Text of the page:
Tucked away in an unlikely spot, wedged between a domino club popular with Turks and a Soviet-built apartment block, is a treat for beer-lovers in Bishkek, Kyrgyzstan’s capital.
Save the Ales, a microbrewery set up by a Kyrgyz-Kazakh pair, Aida Musulmankulova and Arzu Kurbanova, may be small and spartan. But what it is doing to Bishkek’s drinking culture is little short of revolutionary. While bland imported lagers and watery local brews have long been the norm, Save the Ales is turning out its own homemade craft brews, borrowing from a trend that has established deep roots in the United States and elsewhere.
“Wherever we have traveled, we have always tried good beer,” said Musulmankulova.
Around three years ago, she and her partner, Kurbanova, decided to take the plunge.
“We decided to brew it [ourselves]. We learned everything from the Internet. It wasn’t as difficult as we thought.”
Craft beers tend to be more experimental than classic European-style lagers and pilsners, and are brewed in kegs rather than casks, as is the case with traditional British real ale. And it is not cheap either. Save the Ales charges an eye-watering $2.80 per glass, a sum way out of reach for most people outside the bar’s target market of upwardly mobile Bishkek urban types and expats.
Musulmankulova and Kurbanova say they are spending the profits on developing their fledgling business and reinvesting.
The bar has been a stop-and-start affair. Save the Ales first opened in May, quickly gaining a strong following, but it had to shut for almost a month in late September due to an electrical fault. The dedicated aficionados of the pair’s high-strength India Pale Ale, stout and fruit-flavored beers finally got their bar back in October.
A noticeable emphasis is placed on providing the real deal at Save the Ales. Bishkek has no shortage of novelty theme pubs that are low on character and often focus their efforts to lure in customers on big TV screens and loud music.
In established markets, craft beer is a big business. According to the US Brewers Association, the sector’s retail dollar value in the United States was estimated at $22.3 billion for 2015, representing just over one-fifth of the country’s beer market.
Beer is increasingly popular in Kyrgyzstan, but drinkers are prone to quote the old Russian saying “beer without vodka is money [thrown] to the wind.” The market share for craft beers is statistically insignificant, but the mission of Save the Ales, where the beer is brewed on-site, for now is to slowly cultivate more refined tastes and habits. Unlike almost all Bishkek beer bars, Save the Ales served no food until recently, although it did finally relent by providing lite bites.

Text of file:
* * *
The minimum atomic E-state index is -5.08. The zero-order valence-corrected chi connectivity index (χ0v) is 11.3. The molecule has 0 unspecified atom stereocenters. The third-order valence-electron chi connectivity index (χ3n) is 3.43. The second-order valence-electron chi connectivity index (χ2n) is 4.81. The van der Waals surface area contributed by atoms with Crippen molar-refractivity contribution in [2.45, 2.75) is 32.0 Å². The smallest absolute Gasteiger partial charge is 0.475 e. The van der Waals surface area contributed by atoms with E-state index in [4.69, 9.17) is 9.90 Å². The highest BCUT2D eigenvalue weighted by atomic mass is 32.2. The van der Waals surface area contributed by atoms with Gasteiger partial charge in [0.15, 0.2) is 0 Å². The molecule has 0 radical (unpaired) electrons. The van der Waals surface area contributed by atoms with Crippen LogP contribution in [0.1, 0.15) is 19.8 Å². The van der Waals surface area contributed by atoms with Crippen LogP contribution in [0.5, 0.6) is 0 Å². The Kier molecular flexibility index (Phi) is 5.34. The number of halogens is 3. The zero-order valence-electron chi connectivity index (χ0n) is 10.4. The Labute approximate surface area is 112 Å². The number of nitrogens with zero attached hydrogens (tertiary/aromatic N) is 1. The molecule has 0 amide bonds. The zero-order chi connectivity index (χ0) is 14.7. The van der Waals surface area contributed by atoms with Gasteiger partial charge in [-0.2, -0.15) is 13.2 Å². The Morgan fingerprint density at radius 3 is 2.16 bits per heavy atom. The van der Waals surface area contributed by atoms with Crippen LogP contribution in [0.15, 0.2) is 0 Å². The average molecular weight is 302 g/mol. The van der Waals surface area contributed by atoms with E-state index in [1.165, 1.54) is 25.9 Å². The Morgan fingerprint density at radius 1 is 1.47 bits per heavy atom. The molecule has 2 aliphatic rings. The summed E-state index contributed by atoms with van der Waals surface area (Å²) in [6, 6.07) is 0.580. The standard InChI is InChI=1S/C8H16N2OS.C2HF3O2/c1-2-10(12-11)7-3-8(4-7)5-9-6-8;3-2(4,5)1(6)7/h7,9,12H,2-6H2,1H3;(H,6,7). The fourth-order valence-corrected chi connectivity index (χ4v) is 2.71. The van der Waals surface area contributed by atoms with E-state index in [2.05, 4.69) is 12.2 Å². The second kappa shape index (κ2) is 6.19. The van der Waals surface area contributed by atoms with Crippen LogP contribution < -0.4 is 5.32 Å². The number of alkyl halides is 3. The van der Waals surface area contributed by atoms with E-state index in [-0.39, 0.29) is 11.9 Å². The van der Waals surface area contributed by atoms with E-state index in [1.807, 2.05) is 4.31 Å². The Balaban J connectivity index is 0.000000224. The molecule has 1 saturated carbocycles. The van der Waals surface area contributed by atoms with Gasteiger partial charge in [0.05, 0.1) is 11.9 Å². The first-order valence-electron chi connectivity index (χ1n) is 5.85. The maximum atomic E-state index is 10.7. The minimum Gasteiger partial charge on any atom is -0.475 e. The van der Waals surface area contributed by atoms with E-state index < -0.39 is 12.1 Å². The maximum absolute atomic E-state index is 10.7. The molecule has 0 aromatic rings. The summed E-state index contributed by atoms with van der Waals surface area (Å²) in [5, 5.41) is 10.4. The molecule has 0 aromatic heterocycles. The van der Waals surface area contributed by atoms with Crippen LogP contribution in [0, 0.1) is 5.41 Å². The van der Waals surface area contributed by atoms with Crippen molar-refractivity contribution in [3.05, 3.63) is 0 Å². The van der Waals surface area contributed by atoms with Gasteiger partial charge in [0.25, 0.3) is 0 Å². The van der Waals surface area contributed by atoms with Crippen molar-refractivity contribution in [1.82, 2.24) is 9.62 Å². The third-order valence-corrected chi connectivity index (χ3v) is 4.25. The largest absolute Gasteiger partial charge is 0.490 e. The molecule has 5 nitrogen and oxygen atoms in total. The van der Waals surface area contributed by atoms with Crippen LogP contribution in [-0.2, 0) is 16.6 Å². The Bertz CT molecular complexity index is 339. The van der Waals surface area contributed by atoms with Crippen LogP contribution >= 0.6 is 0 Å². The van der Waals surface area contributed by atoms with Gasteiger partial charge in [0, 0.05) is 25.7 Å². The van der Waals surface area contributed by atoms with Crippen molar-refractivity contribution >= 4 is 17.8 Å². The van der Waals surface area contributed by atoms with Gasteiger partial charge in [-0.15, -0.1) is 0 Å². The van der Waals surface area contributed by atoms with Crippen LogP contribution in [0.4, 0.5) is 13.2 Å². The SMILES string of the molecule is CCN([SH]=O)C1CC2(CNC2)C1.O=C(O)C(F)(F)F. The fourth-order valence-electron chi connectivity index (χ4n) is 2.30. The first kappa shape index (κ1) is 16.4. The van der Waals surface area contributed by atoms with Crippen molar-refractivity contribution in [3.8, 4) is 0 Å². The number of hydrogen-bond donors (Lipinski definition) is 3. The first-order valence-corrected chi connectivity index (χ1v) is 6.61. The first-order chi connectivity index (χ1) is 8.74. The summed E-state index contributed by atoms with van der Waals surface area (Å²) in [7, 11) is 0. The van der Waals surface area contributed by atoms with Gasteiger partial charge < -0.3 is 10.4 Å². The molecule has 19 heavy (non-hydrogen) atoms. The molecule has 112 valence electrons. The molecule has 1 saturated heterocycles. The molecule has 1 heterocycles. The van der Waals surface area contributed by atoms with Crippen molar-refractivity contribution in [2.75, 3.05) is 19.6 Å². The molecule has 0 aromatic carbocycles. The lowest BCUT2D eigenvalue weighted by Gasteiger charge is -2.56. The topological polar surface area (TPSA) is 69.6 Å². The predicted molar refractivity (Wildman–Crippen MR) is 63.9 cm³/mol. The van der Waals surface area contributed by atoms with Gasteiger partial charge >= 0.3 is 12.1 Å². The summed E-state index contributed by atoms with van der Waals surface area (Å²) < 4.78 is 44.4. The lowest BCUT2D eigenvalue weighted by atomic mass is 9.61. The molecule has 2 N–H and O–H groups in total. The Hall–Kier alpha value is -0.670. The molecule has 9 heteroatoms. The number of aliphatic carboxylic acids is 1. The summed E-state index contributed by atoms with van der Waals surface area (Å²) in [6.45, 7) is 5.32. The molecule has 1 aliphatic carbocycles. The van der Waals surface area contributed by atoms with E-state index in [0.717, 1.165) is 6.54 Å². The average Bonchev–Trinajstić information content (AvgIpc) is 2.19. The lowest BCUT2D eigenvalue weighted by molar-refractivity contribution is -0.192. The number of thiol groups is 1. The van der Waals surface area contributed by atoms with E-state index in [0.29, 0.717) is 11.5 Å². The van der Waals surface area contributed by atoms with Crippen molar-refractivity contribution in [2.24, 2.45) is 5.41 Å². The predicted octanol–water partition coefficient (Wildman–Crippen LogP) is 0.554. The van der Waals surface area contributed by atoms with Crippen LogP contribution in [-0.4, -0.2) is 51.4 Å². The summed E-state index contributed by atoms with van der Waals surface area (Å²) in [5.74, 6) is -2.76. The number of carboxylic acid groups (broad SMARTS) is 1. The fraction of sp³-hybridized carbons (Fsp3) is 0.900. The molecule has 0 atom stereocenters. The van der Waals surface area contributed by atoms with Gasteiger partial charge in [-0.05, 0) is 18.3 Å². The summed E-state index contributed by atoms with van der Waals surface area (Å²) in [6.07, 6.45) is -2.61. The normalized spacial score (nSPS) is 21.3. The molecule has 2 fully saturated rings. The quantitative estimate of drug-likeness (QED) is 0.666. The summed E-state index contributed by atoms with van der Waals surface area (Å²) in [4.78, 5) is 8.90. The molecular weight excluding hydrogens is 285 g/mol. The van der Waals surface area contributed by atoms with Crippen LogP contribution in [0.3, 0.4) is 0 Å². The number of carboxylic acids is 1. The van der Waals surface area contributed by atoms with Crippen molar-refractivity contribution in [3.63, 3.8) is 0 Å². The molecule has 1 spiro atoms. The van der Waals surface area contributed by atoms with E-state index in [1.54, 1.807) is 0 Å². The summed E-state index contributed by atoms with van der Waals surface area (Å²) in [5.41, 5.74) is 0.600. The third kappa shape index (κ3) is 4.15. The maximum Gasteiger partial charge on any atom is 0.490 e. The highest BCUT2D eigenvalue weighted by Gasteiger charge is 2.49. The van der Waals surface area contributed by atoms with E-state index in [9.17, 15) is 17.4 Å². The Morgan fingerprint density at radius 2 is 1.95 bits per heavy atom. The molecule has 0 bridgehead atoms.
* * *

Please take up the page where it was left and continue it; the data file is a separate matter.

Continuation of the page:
Kurbanova and Musulmankulova say that over half their sales are to expats, although the share of young, urban middle-class barflies is growing. And the contingent of baikes — a term denoting “elder brother” in Kyrgyz, but also synonymous with portly middle-aged men — is creeping up too.
“I remember one time this guy walked into the pub,” said Sumsarbek Mamyraliev, who owns a production studio and is a friend of the owners. “He said, ‘Get me a beer. Where is the shashlik? Where is the chechel [smoked cheese]? Where are the owners? How do your husbands let you brew beer? This will never work!”
When the new client tried the beer, however, “his attitude changed completely,” Mamyraliev recalled.
“He was this patriarch with a gold chain. He said: ‘You girls have put all the men in Kyrgyzstan to shame. If you ever have any problems with anyone, just call me.’”
Musulmankulova and Kurbanova for their part have nothing against hiring a male staffer, especially since brewing can sometimes be physically taxing.
“But friends told us we should keep on as we started out,” Kurbanova told EurasiaNet.org. “So when we advertised on Facebook for a helper, we asked for a ‘pomoshnitsa’ (a female assistant), which caused a stir.”
Mamyraliev argues the success of the tiny brewery pub points to an emerging start-up culture in Kyrgyzstan, which has Central Asia’s most vibrant civil society. According to the World Bank’s Doing Business index, Kyrgyzstan remains the easiest country in the region in which to register a new business.
Alan Laing, a British customer who works in international development, agrees the pub is “a hidden gem”.
“It’s unlike any other bar in Bishkek,” he said, referencing various theme pubs in the city. “[Save the Ales] could be a bar in Brooklyn or Shoreditch (in London) before they became uber-trendy. It is simple, unfussy and all about the beer.”
Kurbanova attributes their beer’s popularity to a maximalist approach to brewing. They spare no expense in bringing in ingredients from Germany and the United States, in contrast to the cost-cutting attitude typical to other breweries.
That has led to invitations to serve beer at arts festivals and music nights, which the pair have accepted, as well as offers from admiring competitors to purchase their beer or even buy out the business completely. So far, they have resisted all such overtures.
“They come to us and say, we want to see your beer in our restaurant,” Kurbanova told EurasiaNet.org. “We tell them: join the queue.”